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Old 08-08-2011, 02:50 PM   #1 
Findlay
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Filter on/off schedule

I was wondering - in an effort to save electricity... and still care for my fishies properly...

Does anyone do any kind of filter on/off schedule?

I was thinking that maybe this would work:
on, during the day... and off at night.
How would this affect water changes?

BTW, both of my tanks are 10 gal, heated, with (a few) live plants.

I am trying to get the hang of allllllll the info and know-how out there, I really appreciate all the amazing feedback I've gotten so far from this site.
Thank you all!
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Old 08-08-2011, 03:36 PM   #2 
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The problem with turning off the filter for extended length of time is that the beneficial bacteria can die and with this death/decomp it creates ammonia and when you turn the filter back on you could be flooding the tank with ammonia and other byproducts that are not healthy for the tank....

Beneficial bacteria for the nitrogen cycle that colonize on/in the filter media and on the surface areas in the filter itself need an oxygen supply to survive and once that supply of oxygen is cut off....they die....it usually takes about 3 hours to start to have any affect and the longer they are without oxygen the more die..generally within 6h....90% are dead....

Since you have live plants-depending on the number, species and growth state and based on the stocking in the tank.....you could remove the filter all together or if you did turn of off per your schedule...be sure to dump the water and rinse the filter media before you turn it back on and increase the water changes to twice weekly....1-50% with vacuum that you would be doing on a regular basis anyway and add a second weekly 50% water only to be on the safe side since you might see some ammonia spike or...if you have water test kit...base the second weekly 50% water only on test results of ammonia 0.25ppm or greater.....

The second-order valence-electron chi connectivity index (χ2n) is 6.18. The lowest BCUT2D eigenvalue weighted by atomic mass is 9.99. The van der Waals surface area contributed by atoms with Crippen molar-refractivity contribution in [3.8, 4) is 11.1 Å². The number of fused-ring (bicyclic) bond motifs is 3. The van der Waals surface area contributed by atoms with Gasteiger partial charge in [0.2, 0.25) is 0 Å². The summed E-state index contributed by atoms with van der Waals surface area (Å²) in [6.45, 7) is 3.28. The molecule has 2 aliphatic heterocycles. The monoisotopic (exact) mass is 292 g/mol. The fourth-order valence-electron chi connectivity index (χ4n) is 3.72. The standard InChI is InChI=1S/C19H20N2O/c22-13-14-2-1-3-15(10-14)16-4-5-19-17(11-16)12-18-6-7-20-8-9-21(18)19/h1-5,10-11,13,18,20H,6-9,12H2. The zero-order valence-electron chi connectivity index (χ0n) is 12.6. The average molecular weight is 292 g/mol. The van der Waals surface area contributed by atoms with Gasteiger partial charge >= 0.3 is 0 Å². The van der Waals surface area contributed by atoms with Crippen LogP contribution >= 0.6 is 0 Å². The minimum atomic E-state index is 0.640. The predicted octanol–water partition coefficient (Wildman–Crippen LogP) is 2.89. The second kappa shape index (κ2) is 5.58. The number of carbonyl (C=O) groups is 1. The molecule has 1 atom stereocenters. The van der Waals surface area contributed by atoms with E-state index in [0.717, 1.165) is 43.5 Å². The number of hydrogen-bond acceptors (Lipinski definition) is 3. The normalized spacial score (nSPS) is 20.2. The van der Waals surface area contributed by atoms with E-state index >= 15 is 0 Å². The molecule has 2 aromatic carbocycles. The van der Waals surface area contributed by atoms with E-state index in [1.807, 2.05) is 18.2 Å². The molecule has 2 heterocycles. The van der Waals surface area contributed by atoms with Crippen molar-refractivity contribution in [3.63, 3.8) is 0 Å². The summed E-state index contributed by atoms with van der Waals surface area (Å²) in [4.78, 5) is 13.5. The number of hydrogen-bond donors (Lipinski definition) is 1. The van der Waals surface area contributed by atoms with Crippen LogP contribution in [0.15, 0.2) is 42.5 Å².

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Old 08-08-2011, 04:37 PM   #3 
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Wow, I'm glad I asked!

I am new to live plants. I have 4 water wisteria and 2 amazon sword plants in one tank, and only 1 amazon sword in my other.

It would be nice to go filter-less but I think I'll just suck it up and keep the filter in and running full time! ... at least until I can get more benfitical plants.

Thank you for the info :)
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Old 08-08-2011, 04:46 PM   #4 
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You have a good start...water wisteria are a great stem plant and easy to propagate from just a leaf.....you could have enough of them in no time to go filter-less in a lightly stocked tank...be aware the sword will out grow a 10gal and they have massive root system too.....one good thing...they can be slow to grow and fairly easy to keep tidy and somewhat small with limited food and heavy pruning.....

What kind of lights are you using and photoperiod.....
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Old 08-08-2011, 05:26 PM   #5 
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I am using daylight bulbs, I think 6500k? I need to double check.
Since the plants are fairly new, I've been giving 3-4hrs per day. I've read that's the way to avoid a possible algae outbreak?

What can I do to prevent "tank busting" from the amazon sword? If that's even possible
I'm thinking of adding some water sprite and anacharis, I hear they are good for ammonia control
Thanks again for your help!
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Old 08-08-2011, 05:51 PM   #6